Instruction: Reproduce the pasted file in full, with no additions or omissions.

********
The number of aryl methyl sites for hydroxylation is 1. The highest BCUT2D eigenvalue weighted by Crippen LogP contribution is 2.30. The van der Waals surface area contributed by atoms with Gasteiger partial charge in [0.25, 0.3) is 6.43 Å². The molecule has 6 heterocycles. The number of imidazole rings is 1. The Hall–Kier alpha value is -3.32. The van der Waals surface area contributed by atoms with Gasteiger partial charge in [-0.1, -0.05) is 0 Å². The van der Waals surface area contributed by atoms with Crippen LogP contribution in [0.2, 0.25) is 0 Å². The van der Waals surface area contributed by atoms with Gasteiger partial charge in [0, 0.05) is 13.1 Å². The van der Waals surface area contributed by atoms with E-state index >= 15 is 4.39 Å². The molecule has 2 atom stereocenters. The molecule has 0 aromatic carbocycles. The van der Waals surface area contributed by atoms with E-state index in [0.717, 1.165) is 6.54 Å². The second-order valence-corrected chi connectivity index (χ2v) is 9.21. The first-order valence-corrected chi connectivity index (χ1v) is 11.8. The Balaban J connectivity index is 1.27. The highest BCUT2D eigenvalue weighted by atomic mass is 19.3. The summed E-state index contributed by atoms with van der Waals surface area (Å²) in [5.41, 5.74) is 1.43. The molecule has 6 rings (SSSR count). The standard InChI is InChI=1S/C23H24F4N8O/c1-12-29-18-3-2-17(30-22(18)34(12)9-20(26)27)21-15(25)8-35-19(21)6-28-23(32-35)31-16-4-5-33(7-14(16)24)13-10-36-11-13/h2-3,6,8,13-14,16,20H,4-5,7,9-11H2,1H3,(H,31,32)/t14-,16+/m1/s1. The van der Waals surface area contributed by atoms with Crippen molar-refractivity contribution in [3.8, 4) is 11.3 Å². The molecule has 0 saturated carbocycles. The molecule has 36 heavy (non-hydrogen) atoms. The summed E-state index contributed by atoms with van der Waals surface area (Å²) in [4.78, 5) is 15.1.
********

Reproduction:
The number of aryl methyl sites for hydroxylation is 1. The highest BCUT2D eigenvalue weighted by Crippen LogP contribution is 2.30. The van der Waals surface area contributed by atoms with Gasteiger partial charge in [0.25, 0.3) is 6.43 Å². The molecule has 6 heterocycles. The number of imidazole rings is 1. The Hall–Kier alpha value is -3.32. The van der Waals surface area contributed by atoms with Gasteiger partial charge in [-0.1, -0.05) is 0 Å². The van der Waals surface area contributed by atoms with Crippen LogP contribution in [0.2, 0.25) is 0 Å². The van der Waals surface area contributed by atoms with Gasteiger partial charge in [0, 0.05) is 13.1 Å². The van der Waals surface area contributed by atoms with E-state index >= 15 is 4.39 Å². The molecule has 2 atom stereocenters. The molecule has 0 aromatic carbocycles. The van der Waals surface area contributed by atoms with E-state index in [0.717, 1.165) is 6.54 Å². The second-order valence-corrected chi connectivity index (χ2v) is 9.21. The first-order valence-corrected chi connectivity index (χ1v) is 11.8. The Balaban J connectivity index is 1.27. The highest BCUT2D eigenvalue weighted by atomic mass is 19.3. The summed E-state index contributed by atoms with van der Waals surface area (Å²) in [5.41, 5.74) is 1.43. The molecule has 6 rings (SSSR count). The standard InChI is InChI=1S/C23H24F4N8O/c1-12-29-18-3-2-17(30-22(18)34(12)9-20(26)27)21-15(25)8-35-19(21)6-28-23(32-35)31-16-4-5-33(7-14(16)24)13-10-36-11-13/h2-3,6,8,13-14,16,20H,4-5,7,9-11H2,1H3,(H,31,32)/t14-,16+/m1/s1. The van der Waals surface area contributed by atoms with Crippen molar-refractivity contribution in [3.8, 4) is 11.3 Å². The molecule has 0 saturated carbocycles. The molecule has 36 heavy (non-hydrogen) atoms. The summed E-state index contributed by atoms with van der Waals surface area (Å²) in [4.78, 5) is 15.1.